Hezbollah’s border raid and abduction of Regev and Goldwasser sparked Israel’s 2006 war against the terrorist group in Lebanon. Last weekend, Olmert told the Knesset that Israeli intelligence agencies strongly believe the two soldiers were killed during the Hezbollah raid.

Kuntar is currently serving four life sentences in an Israeli prison for murdering four Israelis in a 1979 terror attack in northern Israel.

As part of the exchange, Israel will provide Hezbollah with information regarding four missing Iranian diplomats and also release an unspecified number of Palestinian prisoners, and apparently, Mughrabi’s body.

The deal was opposed by all of Israel’s major intelligence agencies, including the Mossad and the Shin Bet Security Services.

Security officials argued the exchange will encourage further kidnapping and also endanger Israelis kidnapped in the future, since terrorists will learn Israel will pay a high price for dead soldiers. The deal is also expected to raise the price Hamas will demand for the release of kidnapped Israeli soldier Gilad Shalit.

The security officials also opposed the deal because they said it empowers Hezbollah and the group’s Iranian and Syrian backers. As well, security officials argued, the deal allows Hezbollah to expand its scope of influence, since Kuntar is a member of a Palestinian terrorist group and since Israel agreed to release Palestinian prisoners as part of the exchange.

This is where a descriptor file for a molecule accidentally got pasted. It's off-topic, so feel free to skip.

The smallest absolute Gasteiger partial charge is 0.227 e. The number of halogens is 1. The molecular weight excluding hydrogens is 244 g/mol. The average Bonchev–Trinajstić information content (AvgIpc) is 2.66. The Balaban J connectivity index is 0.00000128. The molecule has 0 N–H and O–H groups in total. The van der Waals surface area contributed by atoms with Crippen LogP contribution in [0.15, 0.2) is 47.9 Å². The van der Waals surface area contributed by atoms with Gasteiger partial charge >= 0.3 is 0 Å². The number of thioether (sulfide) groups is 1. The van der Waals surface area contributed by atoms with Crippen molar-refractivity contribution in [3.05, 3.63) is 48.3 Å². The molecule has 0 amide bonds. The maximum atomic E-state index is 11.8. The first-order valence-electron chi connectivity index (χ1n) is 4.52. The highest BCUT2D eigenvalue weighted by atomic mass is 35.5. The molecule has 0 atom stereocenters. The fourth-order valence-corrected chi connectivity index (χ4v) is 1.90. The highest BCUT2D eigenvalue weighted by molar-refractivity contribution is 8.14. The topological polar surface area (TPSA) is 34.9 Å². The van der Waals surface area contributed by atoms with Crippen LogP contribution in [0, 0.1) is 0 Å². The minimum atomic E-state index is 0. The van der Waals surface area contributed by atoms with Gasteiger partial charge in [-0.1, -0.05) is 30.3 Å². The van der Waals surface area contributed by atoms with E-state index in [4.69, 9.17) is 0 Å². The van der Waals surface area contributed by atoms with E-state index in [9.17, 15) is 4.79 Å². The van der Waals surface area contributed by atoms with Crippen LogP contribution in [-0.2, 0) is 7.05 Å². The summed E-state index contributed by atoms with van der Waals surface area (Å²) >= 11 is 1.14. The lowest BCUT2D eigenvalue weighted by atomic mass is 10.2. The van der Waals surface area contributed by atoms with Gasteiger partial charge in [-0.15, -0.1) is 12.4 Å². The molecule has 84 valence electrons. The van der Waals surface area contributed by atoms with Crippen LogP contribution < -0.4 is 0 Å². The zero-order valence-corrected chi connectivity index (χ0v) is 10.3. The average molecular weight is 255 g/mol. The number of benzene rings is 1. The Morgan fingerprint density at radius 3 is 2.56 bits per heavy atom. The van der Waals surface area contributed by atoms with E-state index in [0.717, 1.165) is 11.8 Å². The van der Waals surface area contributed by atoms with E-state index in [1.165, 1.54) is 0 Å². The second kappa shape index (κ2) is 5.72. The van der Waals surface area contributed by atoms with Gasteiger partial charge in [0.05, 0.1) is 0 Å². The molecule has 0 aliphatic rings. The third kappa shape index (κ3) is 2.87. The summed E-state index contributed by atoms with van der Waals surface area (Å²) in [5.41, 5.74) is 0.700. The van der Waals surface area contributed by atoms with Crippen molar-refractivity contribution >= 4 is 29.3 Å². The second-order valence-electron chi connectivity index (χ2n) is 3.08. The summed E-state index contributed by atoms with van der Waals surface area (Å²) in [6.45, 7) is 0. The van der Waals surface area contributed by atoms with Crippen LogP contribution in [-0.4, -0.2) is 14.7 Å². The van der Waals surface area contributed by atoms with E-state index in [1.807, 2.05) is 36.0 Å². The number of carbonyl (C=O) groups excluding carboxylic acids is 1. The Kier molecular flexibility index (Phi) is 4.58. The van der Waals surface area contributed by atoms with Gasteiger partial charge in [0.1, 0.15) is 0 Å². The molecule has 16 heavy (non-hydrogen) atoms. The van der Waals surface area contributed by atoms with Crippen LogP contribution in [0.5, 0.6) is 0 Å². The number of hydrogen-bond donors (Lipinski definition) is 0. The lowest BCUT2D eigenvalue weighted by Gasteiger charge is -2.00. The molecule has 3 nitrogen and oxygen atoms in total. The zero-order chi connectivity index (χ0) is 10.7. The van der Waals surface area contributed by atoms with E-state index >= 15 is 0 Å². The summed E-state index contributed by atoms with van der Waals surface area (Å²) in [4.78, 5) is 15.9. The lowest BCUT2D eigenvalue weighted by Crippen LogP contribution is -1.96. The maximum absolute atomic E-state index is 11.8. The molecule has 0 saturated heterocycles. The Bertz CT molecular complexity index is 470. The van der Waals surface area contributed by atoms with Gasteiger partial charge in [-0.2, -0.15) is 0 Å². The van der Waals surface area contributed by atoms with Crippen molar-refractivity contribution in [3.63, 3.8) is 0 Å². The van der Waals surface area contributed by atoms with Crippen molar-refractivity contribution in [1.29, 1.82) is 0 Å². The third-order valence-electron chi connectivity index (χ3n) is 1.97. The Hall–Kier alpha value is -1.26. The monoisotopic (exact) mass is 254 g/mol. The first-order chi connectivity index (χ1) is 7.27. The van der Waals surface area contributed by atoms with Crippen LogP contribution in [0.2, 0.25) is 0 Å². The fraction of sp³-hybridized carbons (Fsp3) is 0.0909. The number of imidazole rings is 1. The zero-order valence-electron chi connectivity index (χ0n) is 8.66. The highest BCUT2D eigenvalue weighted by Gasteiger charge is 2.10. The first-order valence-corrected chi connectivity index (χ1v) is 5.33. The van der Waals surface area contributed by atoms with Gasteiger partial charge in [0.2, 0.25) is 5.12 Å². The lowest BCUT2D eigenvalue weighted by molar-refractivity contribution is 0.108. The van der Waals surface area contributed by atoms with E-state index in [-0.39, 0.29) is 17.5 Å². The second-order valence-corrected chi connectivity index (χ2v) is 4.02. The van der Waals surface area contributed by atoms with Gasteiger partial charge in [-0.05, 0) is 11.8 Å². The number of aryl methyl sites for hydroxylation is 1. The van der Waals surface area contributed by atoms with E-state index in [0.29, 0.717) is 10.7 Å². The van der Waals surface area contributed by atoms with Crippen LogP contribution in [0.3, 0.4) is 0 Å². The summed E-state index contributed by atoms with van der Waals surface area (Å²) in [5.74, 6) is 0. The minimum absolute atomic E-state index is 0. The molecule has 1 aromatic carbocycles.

Hezbollah has already painted the exchange as a “victory,” while the Lebanese government said today the deal marked a “big failure” for Israel.

“This deal … is a new and clear condemnation for Israel, its tactics and its policies,” said a Lebanese government statement last week.

Israel is known for going to extreme measures to secure the return of soldiers or their remains. The Israeli government argues such exchanges are necessary to demonstrate to soldiers they will not be left behind.

Prisoner swap ‘major victory for resistance’

Israel’s prisoner swap deal with Hezbollah is a “major achievement” and “victory for the resistance in its confrontation with the Zionist authority,” a senior Palestinian terrorist told WND in an interview last week.

Muhammad Abdel-Al, a leader and spokesman for the Popular Resistance Committees terrorist organization, which is one of three groups holding kidnapped Israeli soldier Gilad Shalit, said he learned from the Israel-Hezbollah deal the Jewish state is willing to pay a “very high price” for kidnapped soldiers.

“We will demand more for Shalit … of course we see the value of abducting Zionist soldiers. Our resistance will do everything possible to kidnap more,” Abdel-Al said.

“The deal gives us hope and confidence that our prisoners – those who have a big number of years and life sentences – will soon released,” the terrorist added.

To interview Aaron Klein, contact M. Sliwa Public Relations by e-mail, or call 973-272-2861 or 212-202-4453.

Note: Read our discussion guidelines before commenting.